Microbe's Innovation May Have Started Largest Extinction Event on Earth

Permian Triassic Boundary
A photo of the Permian Triassic (PT) boundary at Meishan, China. (Image credit: Shuzhong Shen)

The environment can produce sudden shocks to the life of our planet through impacting space rocks, erupting volcanoes and other events.

But sometimes life itself turns the tables and strikes a swift blow back to the environment. New research suggests that the biggest extinction event on record may have been initiated by a small, but significant change to a tiny microbe.

The end-Permian (or PT) extinction event occurred 252 million years ago. It is often called the Great Dying because around 90 percent of marine species disappeared in one fell swoop. Similar numbers died on land as well, producing a stark contrast between Permian rock layers beneath (or before) the extinction and the Triassic layers above. Extinctions are common throughout time, but for this one, the fossil record truly skipped a beat. [Most Likely Places for Life in the Solar System]

"The end-Permian is the greatest extinction event that we know of," said Daniel Rothman, a geophysicist at the Massachusetts Institute of Technology. "The changes in the fossil record were obvious even to 19th Century geologists."

Understanding the cause of this biological devastation requires understanding the geochemical clues that go along with it. Chief among these clues is a sudden swing in the balance of carbon isotopes stored in rocks from that same time period.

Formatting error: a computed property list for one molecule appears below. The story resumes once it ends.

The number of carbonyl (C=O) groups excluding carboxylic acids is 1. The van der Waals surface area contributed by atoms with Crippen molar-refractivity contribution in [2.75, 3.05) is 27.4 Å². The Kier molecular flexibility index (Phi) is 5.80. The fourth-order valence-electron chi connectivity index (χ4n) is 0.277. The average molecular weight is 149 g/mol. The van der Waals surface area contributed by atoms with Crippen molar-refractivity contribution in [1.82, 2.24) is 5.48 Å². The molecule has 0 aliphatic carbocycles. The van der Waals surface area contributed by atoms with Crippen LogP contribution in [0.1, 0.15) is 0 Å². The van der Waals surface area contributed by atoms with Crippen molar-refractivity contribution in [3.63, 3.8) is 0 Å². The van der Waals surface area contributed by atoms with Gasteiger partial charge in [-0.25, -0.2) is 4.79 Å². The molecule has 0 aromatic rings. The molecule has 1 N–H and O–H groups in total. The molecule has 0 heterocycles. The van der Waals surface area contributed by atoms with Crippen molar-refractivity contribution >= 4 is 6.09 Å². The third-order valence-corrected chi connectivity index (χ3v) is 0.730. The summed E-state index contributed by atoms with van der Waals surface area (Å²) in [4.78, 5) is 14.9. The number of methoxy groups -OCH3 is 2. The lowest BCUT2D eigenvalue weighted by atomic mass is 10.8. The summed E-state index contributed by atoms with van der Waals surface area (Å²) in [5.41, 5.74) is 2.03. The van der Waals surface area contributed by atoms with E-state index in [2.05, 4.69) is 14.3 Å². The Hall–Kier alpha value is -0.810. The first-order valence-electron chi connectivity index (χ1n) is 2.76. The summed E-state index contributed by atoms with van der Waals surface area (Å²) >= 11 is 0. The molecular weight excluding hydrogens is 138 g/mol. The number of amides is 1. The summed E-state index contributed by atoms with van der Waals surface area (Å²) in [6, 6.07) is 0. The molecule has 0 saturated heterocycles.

If geologists can find what disrupted the carbon, they'll likely know what killed off so much of the Earth's life forms. Several theories have tried to explain the carbon perturbation as, for example, massive volcanism, or a drop in sea level, but none of these environmental causes have fully matched the data.

Rothman and his colleagues have identified a different culprit — one coming from biology rather than geology. They argue in the Proceedings of the National Academy of Sciences that the carbon disruption and, consequently, the end-Permian extinction were set off by a particular microorganism that evolved a new way to digest organic material into methane.

With this genetic innovation, these methane-producers, or methanogens, ran rampant across the ocean, overturning the carbon cycle. The resulting changes in ocean chemistry would have driven many species to extinction.

"This shows how unstable Earth's systems are," Rothman said. "A very small event in the microbial community can have an enormous impact on the environment."

Carbon exchange

The basis of this new theory comes from a reassessment of the carbon data.

For decades, geologists have been aware that the ratio of carbon isotopes (the light verses heavy forms of the element) changed abruptly in geological samples around the time of the end-Permian event. Specifically, the carbon stored in rocks tilted towards the lighter isotope by about 1 percent over a matter of 100,000 years.

Rothman and his colleagues re-analyzed these isotope fluctuations, incorporating them into a model of dynamical exchange between different reservoirs of carbon material. The results showed that the level of carbon dioxide in the ocean rose faster than exponentially. The increase was slow at first, but picked up pace as time went on.

Rothman and his collaborators argue that no geological source can adequately explain the dramatic growth of carbon dioxide. One popular theory has been that high levels of carbon dioxide were released by massive volcanic eruptions in Siberia, which lasted for a million years and covered a million square miles with lava.

"It's hard to get the arithmetic right with just volcanoes," Rothman said.

He and his fellow authors believe an additional input is needed – one coming from biology. A burst in biological activity could explain the exponential-like growth in the ocean's carbon dioxide reserve.